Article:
And he listened, he said. La Stella eventually reported to the minors and finished the season on the big-league roster.
“My concern is that if you don’t listen to him, you’re going to lose the guy and you could possibly injure him,” Maddon said. “You could hurt him internally for a long period of time if you don’t really pay attention right now.”
La Stella became an All-Star last year with the Angels, and now they’re reunited.
Incidentally, that in-season vacation idea? Maddon has long touted that as a next frontier in performance management.
In fact, Maddon said Cubs president Theo Epstein offered Maddon that perk when he was hired before the 2015 season.
“[He said] he thought it’d be wise if I at some point just took a little brody, just took a couple days,” Maddon said. “Which of course I never did. But that was conceptually a pretty good thought. And there’s nothing wrong with it. We play 162 [games]; we don’t get days off.”
Time off won’t be an issue this year, regardless of what becomes of a baseball season — if one is played at all.
Maddon said he believes a season will be played, based on what medical experts such as Dr. Tony Fauci, the nation’s top infectious disease official, say as well as what he hears from MLB conference calls.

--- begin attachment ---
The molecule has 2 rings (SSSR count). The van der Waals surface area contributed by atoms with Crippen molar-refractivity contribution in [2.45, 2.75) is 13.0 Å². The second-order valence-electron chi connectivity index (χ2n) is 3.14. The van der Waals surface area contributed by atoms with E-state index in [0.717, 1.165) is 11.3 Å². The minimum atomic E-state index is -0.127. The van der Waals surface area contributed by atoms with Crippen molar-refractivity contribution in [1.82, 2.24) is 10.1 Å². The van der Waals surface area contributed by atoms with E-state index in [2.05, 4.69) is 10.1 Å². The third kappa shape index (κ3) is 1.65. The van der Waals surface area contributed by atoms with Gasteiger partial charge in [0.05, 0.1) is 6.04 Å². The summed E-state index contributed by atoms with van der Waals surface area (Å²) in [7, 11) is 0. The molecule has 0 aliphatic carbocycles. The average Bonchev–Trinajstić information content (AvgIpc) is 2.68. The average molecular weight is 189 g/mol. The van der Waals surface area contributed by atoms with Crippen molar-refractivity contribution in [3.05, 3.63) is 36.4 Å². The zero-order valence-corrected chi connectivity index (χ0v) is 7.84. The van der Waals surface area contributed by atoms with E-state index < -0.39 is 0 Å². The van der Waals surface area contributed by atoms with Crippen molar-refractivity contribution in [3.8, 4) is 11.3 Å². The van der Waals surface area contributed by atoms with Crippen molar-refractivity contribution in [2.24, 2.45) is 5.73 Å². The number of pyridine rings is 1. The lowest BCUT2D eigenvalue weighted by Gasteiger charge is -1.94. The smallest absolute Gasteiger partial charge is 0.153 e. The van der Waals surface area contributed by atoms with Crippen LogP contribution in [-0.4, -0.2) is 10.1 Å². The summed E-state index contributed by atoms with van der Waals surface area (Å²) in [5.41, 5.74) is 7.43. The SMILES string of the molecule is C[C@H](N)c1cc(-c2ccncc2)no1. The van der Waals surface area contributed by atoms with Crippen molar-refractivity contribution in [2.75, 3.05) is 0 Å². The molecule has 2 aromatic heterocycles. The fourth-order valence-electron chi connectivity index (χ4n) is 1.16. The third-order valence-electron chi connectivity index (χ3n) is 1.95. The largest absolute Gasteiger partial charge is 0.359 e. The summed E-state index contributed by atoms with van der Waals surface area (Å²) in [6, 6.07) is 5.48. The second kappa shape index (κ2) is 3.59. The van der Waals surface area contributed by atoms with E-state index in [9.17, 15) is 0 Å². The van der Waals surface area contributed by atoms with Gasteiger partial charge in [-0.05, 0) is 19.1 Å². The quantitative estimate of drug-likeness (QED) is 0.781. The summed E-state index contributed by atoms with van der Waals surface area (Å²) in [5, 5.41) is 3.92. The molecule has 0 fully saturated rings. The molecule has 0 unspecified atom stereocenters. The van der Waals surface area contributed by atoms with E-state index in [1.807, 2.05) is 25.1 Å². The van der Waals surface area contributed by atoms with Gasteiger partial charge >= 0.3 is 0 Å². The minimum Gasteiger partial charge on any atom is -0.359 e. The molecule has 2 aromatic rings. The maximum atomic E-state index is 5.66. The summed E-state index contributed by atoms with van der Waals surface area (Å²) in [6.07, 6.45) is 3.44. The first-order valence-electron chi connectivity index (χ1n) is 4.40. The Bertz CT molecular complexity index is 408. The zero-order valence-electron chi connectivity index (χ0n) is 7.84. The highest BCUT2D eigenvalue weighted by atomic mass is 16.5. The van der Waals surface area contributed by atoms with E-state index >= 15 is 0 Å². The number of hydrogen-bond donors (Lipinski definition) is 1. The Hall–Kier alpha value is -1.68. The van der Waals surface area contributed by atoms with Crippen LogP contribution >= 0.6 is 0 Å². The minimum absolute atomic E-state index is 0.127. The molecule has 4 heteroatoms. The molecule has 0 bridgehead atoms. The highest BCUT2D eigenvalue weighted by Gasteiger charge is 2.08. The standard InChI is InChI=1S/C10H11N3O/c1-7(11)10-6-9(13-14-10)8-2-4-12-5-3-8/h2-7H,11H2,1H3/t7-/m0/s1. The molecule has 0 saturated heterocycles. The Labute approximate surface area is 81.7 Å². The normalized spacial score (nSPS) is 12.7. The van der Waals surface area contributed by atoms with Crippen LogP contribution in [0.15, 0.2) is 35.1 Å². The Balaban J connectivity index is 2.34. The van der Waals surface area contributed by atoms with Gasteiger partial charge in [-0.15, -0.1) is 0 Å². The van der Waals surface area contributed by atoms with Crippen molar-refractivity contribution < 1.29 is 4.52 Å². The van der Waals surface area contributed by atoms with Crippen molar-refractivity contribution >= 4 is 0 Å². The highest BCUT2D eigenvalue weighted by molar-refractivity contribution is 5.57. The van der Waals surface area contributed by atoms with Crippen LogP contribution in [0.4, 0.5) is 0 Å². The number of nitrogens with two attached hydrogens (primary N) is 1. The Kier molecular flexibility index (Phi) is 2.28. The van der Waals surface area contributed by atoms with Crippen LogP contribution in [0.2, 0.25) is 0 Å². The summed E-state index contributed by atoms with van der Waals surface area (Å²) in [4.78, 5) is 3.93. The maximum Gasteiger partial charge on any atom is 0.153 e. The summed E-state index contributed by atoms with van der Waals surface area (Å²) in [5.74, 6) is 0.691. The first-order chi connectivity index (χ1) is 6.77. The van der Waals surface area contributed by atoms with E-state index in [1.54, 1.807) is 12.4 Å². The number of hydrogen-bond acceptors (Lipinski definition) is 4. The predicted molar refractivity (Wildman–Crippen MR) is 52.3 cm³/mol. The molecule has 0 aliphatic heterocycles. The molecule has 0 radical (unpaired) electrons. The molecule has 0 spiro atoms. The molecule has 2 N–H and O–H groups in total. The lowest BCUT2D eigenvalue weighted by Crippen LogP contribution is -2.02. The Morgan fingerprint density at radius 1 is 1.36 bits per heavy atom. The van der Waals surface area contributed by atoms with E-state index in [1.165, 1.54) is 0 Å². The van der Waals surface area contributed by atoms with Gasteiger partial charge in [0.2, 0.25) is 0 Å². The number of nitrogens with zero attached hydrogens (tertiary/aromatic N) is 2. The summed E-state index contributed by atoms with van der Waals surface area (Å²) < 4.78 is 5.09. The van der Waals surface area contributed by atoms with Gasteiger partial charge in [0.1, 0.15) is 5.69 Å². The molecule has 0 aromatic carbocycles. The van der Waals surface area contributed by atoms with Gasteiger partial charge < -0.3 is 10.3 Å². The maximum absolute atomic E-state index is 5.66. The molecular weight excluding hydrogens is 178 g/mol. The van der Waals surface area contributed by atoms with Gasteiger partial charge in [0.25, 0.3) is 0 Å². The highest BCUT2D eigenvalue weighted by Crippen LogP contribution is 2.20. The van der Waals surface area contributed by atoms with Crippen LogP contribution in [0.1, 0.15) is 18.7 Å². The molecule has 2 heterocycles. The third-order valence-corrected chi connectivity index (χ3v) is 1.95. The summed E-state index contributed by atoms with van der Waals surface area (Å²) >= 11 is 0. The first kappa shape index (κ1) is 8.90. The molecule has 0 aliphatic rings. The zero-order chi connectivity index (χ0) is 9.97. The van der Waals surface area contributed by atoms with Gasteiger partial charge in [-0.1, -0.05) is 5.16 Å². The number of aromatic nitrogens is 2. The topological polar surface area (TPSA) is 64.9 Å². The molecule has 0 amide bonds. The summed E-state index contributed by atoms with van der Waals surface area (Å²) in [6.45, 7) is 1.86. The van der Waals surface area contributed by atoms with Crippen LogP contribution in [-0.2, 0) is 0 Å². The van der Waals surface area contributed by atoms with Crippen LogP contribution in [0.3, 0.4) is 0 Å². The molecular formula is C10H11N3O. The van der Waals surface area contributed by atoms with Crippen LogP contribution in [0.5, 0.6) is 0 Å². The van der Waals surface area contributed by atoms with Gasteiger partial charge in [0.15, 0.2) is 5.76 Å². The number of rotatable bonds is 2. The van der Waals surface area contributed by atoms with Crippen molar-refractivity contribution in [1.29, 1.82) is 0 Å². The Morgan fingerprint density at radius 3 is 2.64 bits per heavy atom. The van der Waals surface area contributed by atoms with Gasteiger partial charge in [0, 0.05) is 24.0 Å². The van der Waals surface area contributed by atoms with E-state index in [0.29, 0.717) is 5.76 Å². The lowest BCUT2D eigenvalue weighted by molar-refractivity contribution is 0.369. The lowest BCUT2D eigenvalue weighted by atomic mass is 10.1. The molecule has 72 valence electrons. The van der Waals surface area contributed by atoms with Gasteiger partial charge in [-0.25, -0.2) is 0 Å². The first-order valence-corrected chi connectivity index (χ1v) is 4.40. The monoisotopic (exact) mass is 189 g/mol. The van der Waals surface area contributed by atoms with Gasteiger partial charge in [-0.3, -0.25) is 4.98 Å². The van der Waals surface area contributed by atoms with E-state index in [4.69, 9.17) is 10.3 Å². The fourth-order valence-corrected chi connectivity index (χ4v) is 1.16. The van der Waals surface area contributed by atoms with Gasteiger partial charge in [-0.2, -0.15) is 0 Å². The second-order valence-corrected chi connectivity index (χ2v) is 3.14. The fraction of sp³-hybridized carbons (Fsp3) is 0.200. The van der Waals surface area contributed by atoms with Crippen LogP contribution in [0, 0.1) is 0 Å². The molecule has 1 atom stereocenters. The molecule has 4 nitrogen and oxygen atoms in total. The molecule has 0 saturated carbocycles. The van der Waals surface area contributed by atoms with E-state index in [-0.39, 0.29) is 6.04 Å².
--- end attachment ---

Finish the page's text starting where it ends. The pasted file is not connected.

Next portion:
“It’s not going to be perfect,” he said. “But you’ve got to put your toe back in the water at some point.”
At 66, Maddon is one of two managers considered at higher risk because of his age for the most severe symptoms infected (also Houston’s Dusty Baker, 70).
But he’s “on a roll right now,” he said — having biked 40 consecutive days while in Arizona and continuing to bike regularly where he is now; and he’s very nutrition conscious.
“I want to believe if I were to contract it, I’d be able to fight it off,” he said. “That’s the premise I’m working from. So I don’t necessarily worry about it.“
Besides, he’s got a next act to start. In California, with a generational talent, supporting cast and a chance to pick up where he left off in Chicago.
Where have we seen that before?
“That’s right,” Maddon said. “And I have some of the best players. There’s nothing wrong with Michael Trout and Anthony Rendon and Albert Pujols and Shohei Ohtani.”
Don’t get him started on the pitchers he saw in camp. “This is really interesting stuff,” he said.
But the big question? Come on.
Michael or Michael?
“Listen, in their perspective sports, I mean, Jordan probably is considered the best of all-time. I don’t know who’s going to argue against that,” he said. “And by the time Michael Trout’s done you’re going to hear the same — you’re already hearing it. You’re already hearing it.”